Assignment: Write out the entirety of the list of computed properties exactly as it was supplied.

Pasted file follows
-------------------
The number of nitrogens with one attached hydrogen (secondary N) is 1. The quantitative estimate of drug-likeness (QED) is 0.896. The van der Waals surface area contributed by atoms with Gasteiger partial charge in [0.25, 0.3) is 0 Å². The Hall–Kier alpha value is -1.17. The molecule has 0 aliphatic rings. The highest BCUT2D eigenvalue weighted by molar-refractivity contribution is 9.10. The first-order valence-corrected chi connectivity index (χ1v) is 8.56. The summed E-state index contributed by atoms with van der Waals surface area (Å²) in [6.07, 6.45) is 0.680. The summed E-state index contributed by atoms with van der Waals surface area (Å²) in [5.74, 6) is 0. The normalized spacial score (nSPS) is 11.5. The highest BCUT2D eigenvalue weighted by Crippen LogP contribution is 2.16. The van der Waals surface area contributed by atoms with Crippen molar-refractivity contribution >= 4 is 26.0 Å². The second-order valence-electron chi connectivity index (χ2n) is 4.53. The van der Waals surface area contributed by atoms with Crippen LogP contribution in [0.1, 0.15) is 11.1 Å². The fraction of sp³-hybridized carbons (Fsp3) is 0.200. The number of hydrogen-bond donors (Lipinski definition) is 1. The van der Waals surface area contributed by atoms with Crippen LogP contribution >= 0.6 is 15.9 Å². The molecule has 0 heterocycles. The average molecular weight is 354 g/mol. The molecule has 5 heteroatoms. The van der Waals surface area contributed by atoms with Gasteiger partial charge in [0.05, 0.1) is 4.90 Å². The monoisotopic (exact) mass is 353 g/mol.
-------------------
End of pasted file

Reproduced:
The number of nitrogens with one attached hydrogen (secondary N) is 1. The quantitative estimate of drug-likeness (QED) is 0.896. The van der Waals surface area contributed by atoms with Gasteiger partial charge in [0.25, 0.3) is 0 Å². The Hall–Kier alpha value is -1.17. The molecule has 0 aliphatic rings. The highest BCUT2D eigenvalue weighted by molar-refractivity contribution is 9.10. The first-order valence-corrected chi connectivity index (χ1v) is 8.56. The summed E-state index contributed by atoms with van der Waals surface area (Å²) in [6.07, 6.45) is 0.680. The summed E-state index contributed by atoms with van der Waals surface area (Å²) in [5.74, 6) is 0. The normalized spacial score (nSPS) is 11.5. The highest BCUT2D eigenvalue weighted by Crippen LogP contribution is 2.16. The van der Waals surface area contributed by atoms with Crippen molar-refractivity contribution >= 4 is 26.0 Å². The second-order valence-electron chi connectivity index (χ2n) is 4.53. The van der Waals surface area contributed by atoms with Crippen LogP contribution in [0.1, 0.15) is 11.1 Å². The fraction of sp³-hybridized carbons (Fsp3) is 0.200. The number of hydrogen-bond donors (Lipinski definition) is 1. The van der Waals surface area contributed by atoms with Crippen LogP contribution >= 0.6 is 15.9 Å². The molecule has 0 heterocycles. The average molecular weight is 354 g/mol. The molecule has 5 heteroatoms. The van der Waals surface area contributed by atoms with Gasteiger partial charge in [0.05, 0.1) is 4.90 Å². The monoisotopic (exact) mass is 353 g/mol.